Plant-based Fast Food.

I’ve been a vegetarian, leaning towards vegan, for some time now. At the turn of the New Year I made the decision to cut the small amount of remaining animal products out of my diet. Truly the only thing left was cheese – so I figured it wouldn’t be too difficult (although I really love cheese).

There are a lot of factors contributing to this choice and it’s been a long time coming. It’s not completely based in morality and not completely in health — I suppose I’m continually on a quest to find a diet that makes me feel the best that I can on a physical and spiritual level. I have found that right now this means eating as cleanly as possible. But even clean eating has it’s indulgence.

I found mine at Evolution Fast Food in San Diego. Vegan fast-food joints are popping up all over to provide plant-based eaters with versions of taboo items like cheeseburgers, tacos and milk-shakes. Chefs are finding amazing ways to create completely vegan-friendly substitutions for even the richest animal product foods.

Evolution is situated just outside of Balboa Park and next to another vegan restaurant Donna Jean which I’m sure I’ll talk about in another post. Evolution is even equipped with a drive-thru; as any good fast-food place should be. I stood looking at the menu for much more time than I should have, but there were so many amazing choices that I wanted to order everything! I settled on a few ‘classics’ — ‘cheeseburger’, chili ‘cheese’ fries and a chocolate shake.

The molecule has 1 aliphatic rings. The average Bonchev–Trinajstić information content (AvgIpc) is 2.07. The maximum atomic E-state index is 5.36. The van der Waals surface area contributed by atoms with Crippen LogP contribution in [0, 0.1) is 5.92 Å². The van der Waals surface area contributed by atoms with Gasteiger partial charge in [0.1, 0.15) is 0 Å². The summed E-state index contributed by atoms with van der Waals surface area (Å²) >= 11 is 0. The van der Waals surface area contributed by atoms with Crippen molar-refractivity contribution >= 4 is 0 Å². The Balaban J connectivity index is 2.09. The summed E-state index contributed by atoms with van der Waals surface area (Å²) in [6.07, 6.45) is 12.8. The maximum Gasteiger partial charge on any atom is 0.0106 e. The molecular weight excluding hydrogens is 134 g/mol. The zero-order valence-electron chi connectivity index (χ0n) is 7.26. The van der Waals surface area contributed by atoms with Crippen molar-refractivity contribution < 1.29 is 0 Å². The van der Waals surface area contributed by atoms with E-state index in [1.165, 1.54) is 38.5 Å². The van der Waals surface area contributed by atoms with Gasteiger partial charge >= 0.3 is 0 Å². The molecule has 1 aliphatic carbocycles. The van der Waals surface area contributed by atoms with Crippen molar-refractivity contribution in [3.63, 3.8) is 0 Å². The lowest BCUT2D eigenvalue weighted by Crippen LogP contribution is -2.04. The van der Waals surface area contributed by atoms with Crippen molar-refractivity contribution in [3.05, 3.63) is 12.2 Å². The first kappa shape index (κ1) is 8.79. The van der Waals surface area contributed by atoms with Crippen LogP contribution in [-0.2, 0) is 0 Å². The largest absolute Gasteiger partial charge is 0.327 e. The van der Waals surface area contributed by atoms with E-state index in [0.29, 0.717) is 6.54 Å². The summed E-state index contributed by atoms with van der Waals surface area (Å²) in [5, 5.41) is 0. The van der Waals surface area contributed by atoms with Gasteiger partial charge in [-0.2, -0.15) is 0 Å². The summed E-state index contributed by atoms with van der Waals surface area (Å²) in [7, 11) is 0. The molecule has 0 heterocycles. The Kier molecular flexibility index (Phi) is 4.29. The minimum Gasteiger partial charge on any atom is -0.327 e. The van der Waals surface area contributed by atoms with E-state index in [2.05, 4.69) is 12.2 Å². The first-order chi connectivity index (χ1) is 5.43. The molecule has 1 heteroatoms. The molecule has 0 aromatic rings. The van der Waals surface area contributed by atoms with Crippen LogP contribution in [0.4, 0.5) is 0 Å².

*Besides becoming vegan by choice I am also plagued by multiple food intolerances including soy and gluten. This can make finding vegan substitutions difficult. I often choose to avoid substitutions altogether and stick to plant-based home cooking.

I was visibly excited as I awaited my name to be called and to be handed the brown paper bag of vegan goodness.


Gluten-free, soy free, black bean-quinoa patty. Vegan cheese. Ketchup, mustard, and vegan mayo. Gluten-Free bun (optional).

‘Chili Cheese Fries’


Chocolate Smoothie

*Evolution offers vegan shakes and ice creams, but I opted for a smoothie called ‘Mystic Monk’.


Almond milk,chocolate powder, tahini, banana and ginger.

Verdict – absolutely delicious. And this fast food meal didn’t leave me feeling bloated and with an upset-grease filled stomach. Even for non-vegans I believe plant-based fast food restaurants like ‘Evolution’ are a great option.

There’s a lot of controversy surrounding vegan diets, and I consider myself on a continual learning-based journey that will shape the way I live my life – including diet. Here’s the way I see it.

I like animals. I don’t agree with the production-line food industry that we have created in this society on many, many levels. I feel better when I am not consuming meat and dairy. By choosing a diet that makes me feel good physically I also excuse myself from supporting a corrupt industry that I find to be unethical on the levels of animal treatment, honesty in business, and environmental impacts.